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Taking The Best Photo

Use Your Own Phone Or Camera To Take The Photo

Got a big brand phone you brought in the last 2 or 3 years? You are good to go! The cameras on them are pretty awesome these days.
Make sure you select the highest quality image possible. Or you can use a DLSR camera.

When sending photos you may need to, especially with iphones, download the image off your phone to your laptop/PC and then email the original photo.

The better quality image you provide to us the better your poster will be.

Essential Tips

1.Take Photo Before The Game 

Players and uniforms are fresh

2.Shadows Are Your Enemy!

Take the photo with the sun behind you 
Or Better Yet
 Put the team/subject in a nice shaded area

3. Keep Background As Clear As Possible

No mesh fences , No goal nets

4.Take the photo from the front square on

(not to the left or right on an angle)

5. Take 5 to 10 Photos

Someone will blink, look away, laugh or look funny.
By taking 5 to 10 photos you should
have 1 photo were everyone looks good

Take Photo Before The Game

Players and uniforms are fresh before the game, no red faces or dirty jerseys. This is the best time to take a photo in our opinion.

Daylight – Please take the picture outside in normal daylight.

If It Is Overcast,
There Are No Shadows and You Are Good To Go

Is The Sun Out?
For No Risk Of Shadows
Find A Nice Shaded Area

To be 100% safe find a tree to go under if the sun is out. Rather than having people squinting in bright sunlight. A nice evenly shaded area will work fine. You are aiming to have even lighting across the whole team. Hats under bright sun will cast a shadow over faces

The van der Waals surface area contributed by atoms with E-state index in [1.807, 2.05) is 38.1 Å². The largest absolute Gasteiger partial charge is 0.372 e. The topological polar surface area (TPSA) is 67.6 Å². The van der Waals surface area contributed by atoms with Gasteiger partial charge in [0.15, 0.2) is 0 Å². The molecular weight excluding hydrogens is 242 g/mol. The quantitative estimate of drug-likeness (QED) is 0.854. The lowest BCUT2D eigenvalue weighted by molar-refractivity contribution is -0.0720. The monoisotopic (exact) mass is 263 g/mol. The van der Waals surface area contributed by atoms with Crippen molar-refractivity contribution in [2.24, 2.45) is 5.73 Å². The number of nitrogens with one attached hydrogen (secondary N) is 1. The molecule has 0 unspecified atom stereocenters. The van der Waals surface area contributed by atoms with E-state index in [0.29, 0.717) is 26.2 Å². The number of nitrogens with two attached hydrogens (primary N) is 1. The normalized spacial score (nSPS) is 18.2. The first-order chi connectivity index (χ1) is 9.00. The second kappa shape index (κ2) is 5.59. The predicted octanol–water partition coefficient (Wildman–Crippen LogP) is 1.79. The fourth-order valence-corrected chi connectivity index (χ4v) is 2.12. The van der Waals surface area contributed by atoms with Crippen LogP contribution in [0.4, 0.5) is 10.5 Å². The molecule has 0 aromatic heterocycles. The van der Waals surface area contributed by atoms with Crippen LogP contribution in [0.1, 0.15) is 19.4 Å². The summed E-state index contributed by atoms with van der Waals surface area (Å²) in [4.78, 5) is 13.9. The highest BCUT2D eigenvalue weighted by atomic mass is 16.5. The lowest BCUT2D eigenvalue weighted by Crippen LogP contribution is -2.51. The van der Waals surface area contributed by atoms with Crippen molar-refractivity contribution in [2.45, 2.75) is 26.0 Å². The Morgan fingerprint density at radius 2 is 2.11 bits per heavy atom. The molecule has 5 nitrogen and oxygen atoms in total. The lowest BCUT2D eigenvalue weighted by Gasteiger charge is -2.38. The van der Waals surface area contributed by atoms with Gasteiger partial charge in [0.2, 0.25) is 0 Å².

Is The Sun Out?
No Shaded Area?
Make Sure The Sun Is BEHIND You

Take the photo with the sun behind you. If the sun is behind you, the person/people in your photo will be illuminated from the front, ensuring that your subject is evenly and well lit. and there are no shadows across people.


Bad Light 
The sun is to the right of the person taking the photo and
half the team is in the shadows.

Good Light
 Everyone in the team
is well lit with no shadows.

 Keep Background As Clear As Possible  

No Mesh Fences, No Goal Nets

Remember the background will be "cut out" so it doesn't  matter. What matters is a nice high resolution clear shot with good light of the individual or team.

Posing For The Photo 

You are no longer bound by the traditional and boring line ups. Now you can get creative and have some fun at the same time!

Some Inspiration For You

For Large Squads 

for 20 plus players this staggered line up will work well.
(You don't have to all have arms folded)

Relaxed Line Up
single straight line, team in different poses

The V

The Reverse V


Here is a great short video on posing and photo angles to get a great photo of your team to make the best team poster possible.

We Highly Recommend You Watch This Video!


Types of Photos

1 Portrait photos - As it sounds get your subject or subjects to pose for you. Get creative! You are no longer limited to a standard team line up photo of 2 or 3 rows. Stand in a V, stand with arms linked. Get individuals to stand in a variety of positions as a group. The options are limitless.

2 Action Shots (for personal posters) - Take lots of photos during a game. These photos are often the best posters we make. Subjects are natural and have their game face on! They can be tricky to get without the right camera equipment, but don't worry you can always stage a shot instead.

3 Staged Shots (for personal posters) - Finding it hard to get the perfect in game action shot? Create a staged shot instead. Set your camera phone or camera to burst shot (it takes lots of photos at once). Get your subject to run past you, swing the bat, kick the ball or whatever action your sport requires. Another option is to get the subject to hold an action pose. Either way have some fun and we are sure you can get a great shot that will make a great poster.

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